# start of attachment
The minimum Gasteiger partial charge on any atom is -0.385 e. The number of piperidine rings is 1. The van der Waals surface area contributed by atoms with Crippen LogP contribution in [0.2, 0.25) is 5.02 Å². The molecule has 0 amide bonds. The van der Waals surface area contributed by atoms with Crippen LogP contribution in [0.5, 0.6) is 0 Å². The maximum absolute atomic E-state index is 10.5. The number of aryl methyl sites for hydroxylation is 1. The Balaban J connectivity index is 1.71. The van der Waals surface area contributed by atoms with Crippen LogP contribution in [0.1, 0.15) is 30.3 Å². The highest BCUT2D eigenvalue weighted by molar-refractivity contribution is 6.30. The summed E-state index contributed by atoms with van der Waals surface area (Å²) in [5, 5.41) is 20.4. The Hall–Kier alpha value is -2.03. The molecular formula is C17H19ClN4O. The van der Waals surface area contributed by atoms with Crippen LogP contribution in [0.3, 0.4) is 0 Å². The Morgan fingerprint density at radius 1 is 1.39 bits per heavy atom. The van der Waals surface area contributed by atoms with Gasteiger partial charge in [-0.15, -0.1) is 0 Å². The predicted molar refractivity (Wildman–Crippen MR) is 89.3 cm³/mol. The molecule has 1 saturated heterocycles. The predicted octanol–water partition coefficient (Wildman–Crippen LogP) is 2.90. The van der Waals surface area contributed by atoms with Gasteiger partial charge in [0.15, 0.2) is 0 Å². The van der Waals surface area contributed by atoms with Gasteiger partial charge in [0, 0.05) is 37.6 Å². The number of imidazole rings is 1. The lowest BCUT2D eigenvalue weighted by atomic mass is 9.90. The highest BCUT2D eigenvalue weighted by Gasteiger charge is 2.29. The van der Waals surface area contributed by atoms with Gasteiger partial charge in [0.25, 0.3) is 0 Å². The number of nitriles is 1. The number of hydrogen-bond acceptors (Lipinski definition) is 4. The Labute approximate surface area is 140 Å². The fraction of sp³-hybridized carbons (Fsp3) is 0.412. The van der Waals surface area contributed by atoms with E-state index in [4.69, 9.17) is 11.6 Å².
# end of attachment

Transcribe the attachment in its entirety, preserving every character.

The minimum Gasteiger partial charge on any atom is -0.385 e. The number of piperidine rings is 1. The van der Waals surface area contributed by atoms with Crippen LogP contribution in [0.2, 0.25) is 5.02 Å². The molecule has 0 amide bonds. The van der Waals surface area contributed by atoms with Crippen LogP contribution in [0.5, 0.6) is 0 Å². The maximum absolute atomic E-state index is 10.5. The number of aryl methyl sites for hydroxylation is 1. The Balaban J connectivity index is 1.71. The van der Waals surface area contributed by atoms with Crippen LogP contribution in [0.1, 0.15) is 30.3 Å². The highest BCUT2D eigenvalue weighted by molar-refractivity contribution is 6.30. The summed E-state index contributed by atoms with van der Waals surface area (Å²) in [5, 5.41) is 20.4. The Hall–Kier alpha value is -2.03. The molecular formula is C17H19ClN4O. The van der Waals surface area contributed by atoms with Crippen LogP contribution in [0.3, 0.4) is 0 Å². The Morgan fingerprint density at radius 1 is 1.39 bits per heavy atom. The van der Waals surface area contributed by atoms with Gasteiger partial charge in [-0.15, -0.1) is 0 Å². The predicted molar refractivity (Wildman–Crippen MR) is 89.3 cm³/mol. The molecule has 1 saturated heterocycles. The predicted octanol–water partition coefficient (Wildman–Crippen LogP) is 2.90. The van der Waals surface area contributed by atoms with Gasteiger partial charge in [0.15, 0.2) is 0 Å². The van der Waals surface area contributed by atoms with Gasteiger partial charge in [0, 0.05) is 37.6 Å². The number of imidazole rings is 1. The lowest BCUT2D eigenvalue weighted by atomic mass is 9.90. The highest BCUT2D eigenvalue weighted by Gasteiger charge is 2.29. The van der Waals surface area contributed by atoms with Gasteiger partial charge in [0.25, 0.3) is 0 Å². The number of nitriles is 1. The number of hydrogen-bond acceptors (Lipinski definition) is 4. The Labute approximate surface area is 140 Å². The fraction of sp³-hybridized carbons (Fsp3) is 0.412. The van der Waals surface area contributed by atoms with E-state index in [4.69, 9.17) is 11.6 Å².